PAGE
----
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Intacs



intacsIntacs is an FDA-approved procedure for patients with low levels of myopia, or nearsightedness, without significant astigmatism. Intacs corneal implants are also an option for individuals experiencing intolerance to contact lenses and are facing a corneal transplant. Intacs corneal implants may be the best possible option to stabilize the cornea, improve vision and potentially defer the need for a corneal transplant. The Intacs procedure may also be used as an alternative treatment for LASIK and other types of laser eye surgery. This procedure can improve vision and reduce the distortion caused by keratoconus.

The Intacs procedure is less invasive than a corneal transplant or many other surgical procedures of the eye and the Intacs success rate is high. The surgeons performing the procedure are typically corneal specialists having expertise in treating keratoconus. Each surgeon has also undergone a rigorous training program specific to Intacs for treating patients with keratoconus.

First, anesthetic drops are used to numb the eye, which helps keep the eye open throughout the procedure to prevent blinking. A single, small incision is made in the surface of the cornea and the eye is prepared for Intacs placement. To stabilize your eye and ensure proper alignment of the Intacs inserts, the centering guide is placed on the surface of your eye. During this time, inner layers of the cornea are gently separated in a narrow circular area to allow for Intacs placement. The Intacs are then inserted and placed, and the small opening in the cornea is closed. These inserts can be removed or exchanged and help maintain a more natural corneal shape to restore vision. The procedure takes about 15 minutes.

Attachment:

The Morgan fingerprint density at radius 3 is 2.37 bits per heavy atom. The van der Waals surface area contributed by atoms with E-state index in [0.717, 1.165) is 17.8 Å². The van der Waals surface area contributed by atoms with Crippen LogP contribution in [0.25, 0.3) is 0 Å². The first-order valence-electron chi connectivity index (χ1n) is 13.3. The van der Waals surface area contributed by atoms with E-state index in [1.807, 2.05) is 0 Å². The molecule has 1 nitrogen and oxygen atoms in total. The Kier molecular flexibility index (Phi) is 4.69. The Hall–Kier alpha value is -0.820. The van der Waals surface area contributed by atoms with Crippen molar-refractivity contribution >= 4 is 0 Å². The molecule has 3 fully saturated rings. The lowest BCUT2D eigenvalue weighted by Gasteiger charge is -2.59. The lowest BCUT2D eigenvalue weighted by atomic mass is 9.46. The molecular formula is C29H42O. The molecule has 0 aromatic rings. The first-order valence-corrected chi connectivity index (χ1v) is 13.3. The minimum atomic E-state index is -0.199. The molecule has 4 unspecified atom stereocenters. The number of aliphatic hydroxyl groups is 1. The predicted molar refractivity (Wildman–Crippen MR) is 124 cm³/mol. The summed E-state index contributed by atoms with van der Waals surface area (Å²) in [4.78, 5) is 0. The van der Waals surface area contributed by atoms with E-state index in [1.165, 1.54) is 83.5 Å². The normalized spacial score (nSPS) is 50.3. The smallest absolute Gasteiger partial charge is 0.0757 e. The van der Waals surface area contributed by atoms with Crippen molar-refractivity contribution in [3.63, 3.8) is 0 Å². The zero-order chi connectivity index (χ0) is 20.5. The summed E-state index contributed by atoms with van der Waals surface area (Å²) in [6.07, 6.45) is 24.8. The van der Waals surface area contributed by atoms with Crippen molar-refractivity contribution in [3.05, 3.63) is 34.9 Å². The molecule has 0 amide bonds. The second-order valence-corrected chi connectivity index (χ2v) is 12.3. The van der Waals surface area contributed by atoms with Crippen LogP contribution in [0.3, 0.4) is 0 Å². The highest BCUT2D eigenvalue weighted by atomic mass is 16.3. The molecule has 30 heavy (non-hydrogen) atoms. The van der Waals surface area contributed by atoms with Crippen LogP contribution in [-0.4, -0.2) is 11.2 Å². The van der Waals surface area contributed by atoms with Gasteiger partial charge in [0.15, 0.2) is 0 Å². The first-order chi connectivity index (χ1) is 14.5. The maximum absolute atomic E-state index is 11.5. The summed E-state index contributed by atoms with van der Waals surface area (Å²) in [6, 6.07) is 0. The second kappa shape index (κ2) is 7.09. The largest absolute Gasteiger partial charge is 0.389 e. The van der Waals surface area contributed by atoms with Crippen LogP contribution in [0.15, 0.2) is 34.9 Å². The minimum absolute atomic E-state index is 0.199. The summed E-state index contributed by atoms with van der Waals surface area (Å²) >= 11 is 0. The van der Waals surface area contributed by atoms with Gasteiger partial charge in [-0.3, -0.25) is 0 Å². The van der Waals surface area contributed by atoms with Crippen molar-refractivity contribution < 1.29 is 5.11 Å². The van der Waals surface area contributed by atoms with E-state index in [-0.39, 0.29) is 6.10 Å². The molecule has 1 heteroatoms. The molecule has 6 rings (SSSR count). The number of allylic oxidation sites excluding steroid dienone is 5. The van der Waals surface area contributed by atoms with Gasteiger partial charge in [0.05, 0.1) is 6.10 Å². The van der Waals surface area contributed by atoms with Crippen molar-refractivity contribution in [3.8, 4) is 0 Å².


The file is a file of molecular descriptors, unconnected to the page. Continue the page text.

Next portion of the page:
Follow-up visits will be required to monitor the healing process and evaluate the visual benefits of the procedure. Even after a successful procedure, glasses or contacts still may be required to provide you with good vision. As with any surgical procedure, there are some risks, including infection. Some patients experience visual symptoms including difficulty with night vision, glare, halos, blurry and fluctuating vision.

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